Thank you for the advice.  I'm really looking for information, e.g. why some are saying you don't need releases to list as RM, but you do as RF.  I don't understand why contractual matters (RF vs. RM) can make a difference in potential liabilities (having or not  having releases).

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Posted (edited)

Royalty free can be used for advertising. All property, any people, parts of people, shadows of people need releases.  Yet if you have an image of a flower, tree, duck...in other words, a non identifiable as to ownership, generic image, it too can be RF.

Any of the above, even if released, can be listed as RF, RF editorial, or RM.

Many photographers here have released work but prefer everything sold as RM. if everything or everybody in the image is released, then you don’t have to list as RF, you can list as RM.

 

If you have an image of property, such as a car, phone, building (if it’s the subject and not just a distant part, or any people in it, then it must be sold as RM or RF editorial if you have NO releases. Since just plain RF can be used in advertising, you must not use that. Lawsuits happen when we make money on a company’s branded product without releases.

If you upload two images of the same rose, you can list it however you want. But Alamy prefers us to choose either RF or RM for both, not split them. If you take an image of a red rose and one of a yellow rose, then it’s not frowned upon to have one RF and one RM.

 

If you have a person holding an iPhone in her hand, and you have a release for the person but not the phone (from Apple), you must list it RM or RF editorial. You’re not going to get a release from Apple, so why bother to get one from the model? Now, if the phone is no longer in the picture, that model release works.

 

Confused? :D I agree in the beginning of one’s stock career it’s as clear as mud. But clarity over these issues soak in with time and forum reading.

At this point of your career, until you understand the nuances, I’d suggest listing everything RM. You won’t make mistakes that way.

Betty

Edited by Betty LaRue
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10 minutes ago, Betty LaRue said:

Royalty free can be used for advertising. All property, any people, parts of people, shadows of people need releases.  Yet if you have an image of a flower, tree, duck...in other words, a non identifiable as to ownership, generic image, it too can be RF.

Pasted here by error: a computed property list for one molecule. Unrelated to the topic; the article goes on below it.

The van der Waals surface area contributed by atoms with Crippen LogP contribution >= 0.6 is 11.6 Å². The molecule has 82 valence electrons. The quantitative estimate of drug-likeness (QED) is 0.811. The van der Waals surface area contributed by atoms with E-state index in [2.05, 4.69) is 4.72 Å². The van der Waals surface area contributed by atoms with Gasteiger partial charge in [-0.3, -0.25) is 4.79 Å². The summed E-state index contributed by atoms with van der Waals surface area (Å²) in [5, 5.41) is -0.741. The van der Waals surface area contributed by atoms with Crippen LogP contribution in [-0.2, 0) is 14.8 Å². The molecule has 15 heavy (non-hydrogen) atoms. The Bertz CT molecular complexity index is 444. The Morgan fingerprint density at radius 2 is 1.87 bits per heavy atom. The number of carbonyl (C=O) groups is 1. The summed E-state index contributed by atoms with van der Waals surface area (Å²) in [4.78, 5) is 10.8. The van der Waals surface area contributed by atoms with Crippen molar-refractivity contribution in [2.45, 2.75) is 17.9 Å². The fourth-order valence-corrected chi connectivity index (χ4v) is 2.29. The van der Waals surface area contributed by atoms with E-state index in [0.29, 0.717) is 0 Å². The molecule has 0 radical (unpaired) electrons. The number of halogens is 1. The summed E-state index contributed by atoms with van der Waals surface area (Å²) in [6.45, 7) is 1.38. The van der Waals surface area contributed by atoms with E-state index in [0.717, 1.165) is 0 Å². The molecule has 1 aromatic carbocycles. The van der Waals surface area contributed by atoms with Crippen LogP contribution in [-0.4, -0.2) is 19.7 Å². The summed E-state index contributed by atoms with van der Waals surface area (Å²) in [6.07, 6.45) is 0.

Any of the above, even if released, can be listed as RF, RF editorial, or RM.

Many photographers here have released work but prefer everything sold as RM. if everything or everybody in the image is released, then you don’t have to list as RF, you can list as RM.

 

If you have an image of property, such as a car, phone, building (if it’s the subject and not just a distant part, or any people in it, then it must be sold as RM or RF editorial if you have NO releases. Since just plain RF can be used in advertising, you must not use that. Lawsuits happen when we make money on a company’s branded product without releases.

If you upload two images of the same rose, you can list it however you want. But Alamy prefers us to choose either RF or RM for both, not split them. If you take an image of a red rose and one of a yellow rose, then it’s not frowned upon to have one RF and one RM.

 

If you have a person holding an iPhone in her hand, and you have a release for the person but not the phone (from Apple), you must list it RM or RF editorial. You’re not going to get a release from Apple, so why bother to get one from the model? Now, if the phone is no longer in the picture, that model release works.

 

Confused? :D I agree in the beginning of one’s stock career it’s as clear as mud. But clarity over these issues soak in with time and forum reading.